UK White-Label regime called into question

David Clifton is quoted in a Gambling Compliance article by Scott Longley entitled “UK White-Label regime called into question”

That article picks up on criticism by Tom Watson MP, shadow culture secretary and deputy leader of the Labour Party, of the “white-label” gambling partnership arrangements currently permitted by the Gambling Commission.

His criticism is contained in a recent article within Parliament’s magazine The House (entitled “Tom Watson: Gambling companies should have to reapply for their licences and undergo proper scrutiny”).

You can download below:

  • the Gambling Compliance article featuring David’s comments
  • The House article by Tom Watson and
  • the Commission’s webpage on the subject of “White label gambling websites”.

Whilst we do not for one moment criticise Tom Watson for raising genuine concerns about responsible gambling and player protection issues, we believe that his article for The House raises a host of questions, including:

  1. Is he contending that the Gambling Commission has not fulfilled its licensing and regulatory responsibilities sufficiently when it has licensed overseas based operators targeting UK custom since 2014?
  2. Is he suggesting that all UK licensed online operators should be tarred with the same brush that he applies in that article (and in his recent speech to Demos and letter to The Times) to the relatively small number of UK licensed gambling operators that have been the subject of regulatory sanctions?
  3. Is he suggesting that both parties to a white-label arrangement should be licensed by the Gambling Commission and, if so, does he understand how white label arrangements work with ultimate gambling regulatory responsibility resting with the B2C licence holding company?
  4. Is he blaming the industry and its regulator for allowing overseas gambling operators to advertise their wares by way of shirt sponsorship when it is strongly arguable that the Gambling Act 2005 permits this as long as effective steps are taken to prevent British consumers from using the gambling facilities in question?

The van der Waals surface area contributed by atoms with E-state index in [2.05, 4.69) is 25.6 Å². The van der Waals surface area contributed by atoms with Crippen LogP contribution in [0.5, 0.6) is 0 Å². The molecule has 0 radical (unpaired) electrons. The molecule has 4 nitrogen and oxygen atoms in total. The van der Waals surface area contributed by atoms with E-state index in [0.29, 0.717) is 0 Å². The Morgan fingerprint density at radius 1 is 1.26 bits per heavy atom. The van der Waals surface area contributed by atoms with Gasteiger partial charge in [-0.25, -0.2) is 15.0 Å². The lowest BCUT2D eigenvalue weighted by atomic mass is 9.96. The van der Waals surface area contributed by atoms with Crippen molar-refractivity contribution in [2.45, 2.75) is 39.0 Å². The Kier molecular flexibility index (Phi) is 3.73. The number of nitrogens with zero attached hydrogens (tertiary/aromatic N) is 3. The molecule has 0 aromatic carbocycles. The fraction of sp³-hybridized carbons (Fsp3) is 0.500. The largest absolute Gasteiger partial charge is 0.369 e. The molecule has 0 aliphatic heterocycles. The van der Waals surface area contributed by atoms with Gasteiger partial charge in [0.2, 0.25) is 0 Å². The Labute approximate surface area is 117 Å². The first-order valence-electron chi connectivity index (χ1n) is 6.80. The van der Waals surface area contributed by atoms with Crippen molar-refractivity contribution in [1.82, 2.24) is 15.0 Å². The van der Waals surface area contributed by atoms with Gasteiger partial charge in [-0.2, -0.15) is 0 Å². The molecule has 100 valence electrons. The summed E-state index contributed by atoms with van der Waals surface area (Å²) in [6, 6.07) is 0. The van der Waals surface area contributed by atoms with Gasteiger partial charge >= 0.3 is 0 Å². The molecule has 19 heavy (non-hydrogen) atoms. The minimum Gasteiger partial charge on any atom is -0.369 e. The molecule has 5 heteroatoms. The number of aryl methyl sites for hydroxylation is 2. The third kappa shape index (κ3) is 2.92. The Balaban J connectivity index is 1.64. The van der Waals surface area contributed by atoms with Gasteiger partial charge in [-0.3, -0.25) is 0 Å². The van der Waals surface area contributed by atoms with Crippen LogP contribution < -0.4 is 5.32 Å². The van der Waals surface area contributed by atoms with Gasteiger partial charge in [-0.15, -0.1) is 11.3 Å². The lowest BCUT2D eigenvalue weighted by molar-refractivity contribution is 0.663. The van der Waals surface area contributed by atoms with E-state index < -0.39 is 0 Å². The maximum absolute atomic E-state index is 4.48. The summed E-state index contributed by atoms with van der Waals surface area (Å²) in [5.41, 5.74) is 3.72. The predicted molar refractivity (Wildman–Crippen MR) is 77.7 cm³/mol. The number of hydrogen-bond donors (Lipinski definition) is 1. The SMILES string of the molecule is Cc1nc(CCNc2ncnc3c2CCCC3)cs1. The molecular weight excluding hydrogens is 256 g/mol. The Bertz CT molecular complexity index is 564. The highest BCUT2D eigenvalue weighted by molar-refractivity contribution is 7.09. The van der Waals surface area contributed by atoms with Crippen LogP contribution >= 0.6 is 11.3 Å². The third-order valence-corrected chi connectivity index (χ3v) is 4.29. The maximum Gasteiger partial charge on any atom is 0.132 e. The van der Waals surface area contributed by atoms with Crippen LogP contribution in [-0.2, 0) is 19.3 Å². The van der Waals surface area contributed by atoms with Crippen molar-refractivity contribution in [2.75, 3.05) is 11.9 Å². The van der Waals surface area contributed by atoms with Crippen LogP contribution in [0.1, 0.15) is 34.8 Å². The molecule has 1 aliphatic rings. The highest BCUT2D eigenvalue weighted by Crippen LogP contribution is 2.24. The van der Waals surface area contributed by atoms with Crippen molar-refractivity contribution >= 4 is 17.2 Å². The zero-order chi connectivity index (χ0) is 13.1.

5. With reference to what he now calls “analogue legislation”, as someone who claims to be IT savvy, how come he did not know that (a) the Gambling Act 2005 (introduced by a Government in which he was at that time a whip) specifically provided for the regulation and licensing of online gambling and (b) it would inevitably be affected by technological development in the coming years or, to use his words “almost immediately be overtaken by the pace of digital change”?

UPDATE: Gambling Compliance has subsequently reported that “UK Gambling Commission officials are pushing back against a Labour politician’s call for review of all online gambling licences, but are sympathetic to his proposal for an ombudsman to help settle player complaints”. They quote Neil McArthur, CEO of the Gambling Commission as saying:

  • “An extensive review of licences granted since the 2014 launch of online gambling legislation is not needed because licensees are subject to ongoing ‘dynamic risk assessments’ and those that fall short ‘have been the subject of significant scrutiny”.
  • “We are constantly taking judgements on their levels of compliance. We will be tough when we find operators bending the rules or failing to meet our expectations, but we also want to try and minimise the need for such action by providing advice, a programme of support material and compliance activity to help operators get things right in the first place”.

 

Download article PDF: GC - White label gambling websites